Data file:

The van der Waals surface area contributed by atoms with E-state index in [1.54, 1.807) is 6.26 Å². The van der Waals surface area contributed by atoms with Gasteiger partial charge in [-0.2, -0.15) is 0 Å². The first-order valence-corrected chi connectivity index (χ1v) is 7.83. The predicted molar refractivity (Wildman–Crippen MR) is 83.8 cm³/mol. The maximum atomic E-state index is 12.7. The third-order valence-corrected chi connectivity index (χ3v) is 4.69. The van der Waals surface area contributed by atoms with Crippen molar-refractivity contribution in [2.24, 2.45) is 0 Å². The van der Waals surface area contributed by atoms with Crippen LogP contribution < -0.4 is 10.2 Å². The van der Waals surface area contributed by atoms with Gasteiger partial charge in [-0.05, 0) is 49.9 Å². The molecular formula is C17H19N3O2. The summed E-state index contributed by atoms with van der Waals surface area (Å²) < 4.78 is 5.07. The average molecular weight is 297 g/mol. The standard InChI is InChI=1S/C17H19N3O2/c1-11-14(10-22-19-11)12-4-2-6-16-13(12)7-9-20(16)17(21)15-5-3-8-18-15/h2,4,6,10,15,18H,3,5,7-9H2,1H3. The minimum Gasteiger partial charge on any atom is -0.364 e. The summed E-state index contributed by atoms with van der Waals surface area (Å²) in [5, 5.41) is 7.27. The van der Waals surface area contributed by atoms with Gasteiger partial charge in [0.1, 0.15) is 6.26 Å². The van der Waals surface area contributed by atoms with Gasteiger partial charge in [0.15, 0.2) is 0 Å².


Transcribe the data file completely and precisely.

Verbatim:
The van der Waals surface area contributed by atoms with E-state index in [1.54, 1.807) is 6.26 Å². The van der Waals surface area contributed by atoms with Gasteiger partial charge in [-0.2, -0.15) is 0 Å². The first-order valence-corrected chi connectivity index (χ1v) is 7.83. The predicted molar refractivity (Wildman–Crippen MR) is 83.8 cm³/mol. The maximum atomic E-state index is 12.7. The third-order valence-corrected chi connectivity index (χ3v) is 4.69. The van der Waals surface area contributed by atoms with Crippen molar-refractivity contribution in [2.24, 2.45) is 0 Å². The van der Waals surface area contributed by atoms with Crippen LogP contribution < -0.4 is 10.2 Å². The van der Waals surface area contributed by atoms with Gasteiger partial charge in [-0.05, 0) is 49.9 Å². The molecular formula is C17H19N3O2. The summed E-state index contributed by atoms with van der Waals surface area (Å²) < 4.78 is 5.07. The average molecular weight is 297 g/mol. The standard InChI is InChI=1S/C17H19N3O2/c1-11-14(10-22-19-11)12-4-2-6-16-13(12)7-9-20(16)17(21)15-5-3-8-18-15/h2,4,6,10,15,18H,3,5,7-9H2,1H3. The minimum Gasteiger partial charge on any atom is -0.364 e. The summed E-state index contributed by atoms with van der Waals surface area (Å²) in [5, 5.41) is 7.27. The van der Waals surface area contributed by atoms with Gasteiger partial charge in [0.1, 0.15) is 6.26 Å². The van der Waals surface area contributed by atoms with Gasteiger partial charge in [0.15, 0.2) is 0 Å².